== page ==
It has to be said that we were slightly wearied when we got back on the bikes….
We skirted along the north side of Loch Venachar – which is again stunningly beautiful – but the view across the loch was often obscured by a depth of trees which meant we felt like we were riding down through a tunnel of green shadows .
We turned right on to the A81 and headed south ascending once more up to 475ft.
From there is was downhill into the valley that leads back to Stirling. W e had run through a small shower, bunt the sun was back out and it was quite warm. Thankfully there was a gusty breeze to keep us cool .
Unfortunately, the last ten miles of the route took us onto the main road (The A811) that heads east into Stirling. It was very flat – running along the base of the valley – which is in quite wide open at about 6 miles across. This meant we were riding into a headwind. The road was busy with traffic and the previous honeymoon period of stunning scenery, beautiful vistas, hardly any traffic and small windy roads ascending or descending through the hills had sadly come to an end. We were once more rejoining civilisation and it was boring and a bit relentless.
The last 10 miles were unfortunately a slog – you had to hunker your head down into the headwind and shove along as fast as you can just to to get it over and done with. Sadly, the intermittent passing of vehicles, the boredom of the long straight run in on a busy road and the headwind combined to make this stretch of road the least attractive part of the entire ride which had been fantastic all the way round up to this point.
Event organisers take note! It would be much much nicer to meander through some side roads to get back to Stirling – even if it is slightly longer. It would be a much more fitting end to what was a lovely day’s ride.
I became temporary Road Captain and lead-out man and counselled my two team mates to take shelter behind me and draft in my slipstream to save energy, as the head wind could wear us down. We cycled along at an easy to medium pace of 13.5 to 14mph. I’m not sure if my two travel companions could have pushed it any faster if they wanted to and we swapped around from time to time to take turns as lead out man.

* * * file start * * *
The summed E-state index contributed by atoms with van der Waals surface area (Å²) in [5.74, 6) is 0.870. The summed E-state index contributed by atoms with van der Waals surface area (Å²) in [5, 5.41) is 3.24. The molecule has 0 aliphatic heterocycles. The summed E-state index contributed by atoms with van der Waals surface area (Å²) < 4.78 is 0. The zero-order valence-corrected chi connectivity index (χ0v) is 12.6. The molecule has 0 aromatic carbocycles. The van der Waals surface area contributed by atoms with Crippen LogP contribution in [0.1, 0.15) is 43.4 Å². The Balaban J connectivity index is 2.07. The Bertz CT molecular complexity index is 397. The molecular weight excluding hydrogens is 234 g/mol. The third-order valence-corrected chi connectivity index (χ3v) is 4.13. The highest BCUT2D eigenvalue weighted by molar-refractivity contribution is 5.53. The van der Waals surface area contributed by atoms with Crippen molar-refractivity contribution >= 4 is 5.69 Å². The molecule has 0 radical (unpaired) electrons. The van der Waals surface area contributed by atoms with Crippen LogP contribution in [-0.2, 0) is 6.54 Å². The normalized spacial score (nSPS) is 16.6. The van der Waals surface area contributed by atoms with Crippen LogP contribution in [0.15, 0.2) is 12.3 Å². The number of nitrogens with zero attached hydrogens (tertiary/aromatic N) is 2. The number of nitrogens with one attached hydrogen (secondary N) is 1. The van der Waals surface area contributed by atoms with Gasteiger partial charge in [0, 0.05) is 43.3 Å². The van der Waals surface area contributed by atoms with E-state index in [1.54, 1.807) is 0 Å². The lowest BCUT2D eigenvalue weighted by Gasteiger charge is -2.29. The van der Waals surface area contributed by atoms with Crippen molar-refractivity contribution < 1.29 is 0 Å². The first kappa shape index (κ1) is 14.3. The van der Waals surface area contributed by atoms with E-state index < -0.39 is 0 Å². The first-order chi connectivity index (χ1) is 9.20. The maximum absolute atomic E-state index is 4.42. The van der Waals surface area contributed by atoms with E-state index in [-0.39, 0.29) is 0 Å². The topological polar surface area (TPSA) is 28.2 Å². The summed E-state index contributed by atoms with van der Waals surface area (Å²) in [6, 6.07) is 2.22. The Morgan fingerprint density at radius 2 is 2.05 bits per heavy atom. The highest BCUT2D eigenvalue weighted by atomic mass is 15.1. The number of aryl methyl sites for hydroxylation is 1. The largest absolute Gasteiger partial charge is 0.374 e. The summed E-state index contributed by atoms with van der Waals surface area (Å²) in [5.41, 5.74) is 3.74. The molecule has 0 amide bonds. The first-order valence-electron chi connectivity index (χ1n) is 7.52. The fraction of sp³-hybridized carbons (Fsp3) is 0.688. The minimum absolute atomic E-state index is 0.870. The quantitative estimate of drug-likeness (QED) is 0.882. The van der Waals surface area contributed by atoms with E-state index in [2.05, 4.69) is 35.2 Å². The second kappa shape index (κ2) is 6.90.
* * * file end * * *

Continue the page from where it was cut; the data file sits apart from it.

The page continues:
Stirling Castle loomed on the valley floor horizon, and was slowly winched ever closer until we crossed over the M9 motorway and entered the town.
Our speed rose to a steady 19mph as we navigated our way around the outskirts of town ascending about 150ft in the process.
Finally, we arrived back at Stirling High School, crossed the line, were presented with a medal and entered the school building in search of food, drink and a loo.
The atrium that had served for registration in the morning had been turned into a refectory hall with a delicious buffet of salads, meats , pastas and cake with load of water and fruit juice available to aid our metabolic recovery. We sat and ate and chatted with the fellow riders around us and basked slightly in the warm glow of a Charity Challenge and a good days cycling now fully completed.
We had covered 75.7 miles in 5 hours 28 minutes and 40 seconds of cycling time (excluding stops) and had cycled up 4327ft of elevation in the course of the day.
A really, really good day – definitely recommended and one I will be repeating. Chapeau to the event organisers – Action Medical Research – who just made the whole day flow so well with excellent organisation.